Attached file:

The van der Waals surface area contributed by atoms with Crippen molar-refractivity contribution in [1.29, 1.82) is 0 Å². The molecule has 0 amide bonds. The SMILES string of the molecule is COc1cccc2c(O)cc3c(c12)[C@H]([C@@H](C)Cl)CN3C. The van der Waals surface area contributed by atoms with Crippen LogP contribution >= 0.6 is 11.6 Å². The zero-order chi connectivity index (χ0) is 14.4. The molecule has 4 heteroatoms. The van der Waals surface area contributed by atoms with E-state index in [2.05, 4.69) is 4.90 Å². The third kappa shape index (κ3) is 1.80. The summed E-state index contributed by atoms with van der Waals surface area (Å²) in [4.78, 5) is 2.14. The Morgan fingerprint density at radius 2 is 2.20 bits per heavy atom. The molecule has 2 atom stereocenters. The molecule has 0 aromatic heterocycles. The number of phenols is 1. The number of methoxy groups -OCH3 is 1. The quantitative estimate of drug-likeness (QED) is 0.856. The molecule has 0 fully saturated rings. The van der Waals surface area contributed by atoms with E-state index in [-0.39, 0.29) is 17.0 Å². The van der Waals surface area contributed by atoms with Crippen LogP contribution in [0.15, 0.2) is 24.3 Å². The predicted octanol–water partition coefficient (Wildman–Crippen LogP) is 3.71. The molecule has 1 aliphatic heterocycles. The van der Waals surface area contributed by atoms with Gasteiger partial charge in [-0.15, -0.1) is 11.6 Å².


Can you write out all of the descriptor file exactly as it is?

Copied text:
The van der Waals surface area contributed by atoms with Crippen molar-refractivity contribution in [1.29, 1.82) is 0 Å². The molecule has 0 amide bonds. The SMILES string of the molecule is COc1cccc2c(O)cc3c(c12)[C@H]([C@@H](C)Cl)CN3C. The van der Waals surface area contributed by atoms with Crippen LogP contribution >= 0.6 is 11.6 Å². The zero-order chi connectivity index (χ0) is 14.4. The molecule has 4 heteroatoms. The van der Waals surface area contributed by atoms with E-state index in [2.05, 4.69) is 4.90 Å². The third kappa shape index (κ3) is 1.80. The summed E-state index contributed by atoms with van der Waals surface area (Å²) in [4.78, 5) is 2.14. The Morgan fingerprint density at radius 2 is 2.20 bits per heavy atom. The molecule has 2 atom stereocenters. The molecule has 0 aromatic heterocycles. The number of phenols is 1. The number of methoxy groups -OCH3 is 1. The quantitative estimate of drug-likeness (QED) is 0.856. The molecule has 0 fully saturated rings. The van der Waals surface area contributed by atoms with E-state index in [-0.39, 0.29) is 17.0 Å². The van der Waals surface area contributed by atoms with Crippen LogP contribution in [0.15, 0.2) is 24.3 Å². The predicted octanol–water partition coefficient (Wildman–Crippen LogP) is 3.71. The molecule has 1 aliphatic heterocycles. The van der Waals surface area contributed by atoms with Gasteiger partial charge in [-0.15, -0.1) is 11.6 Å².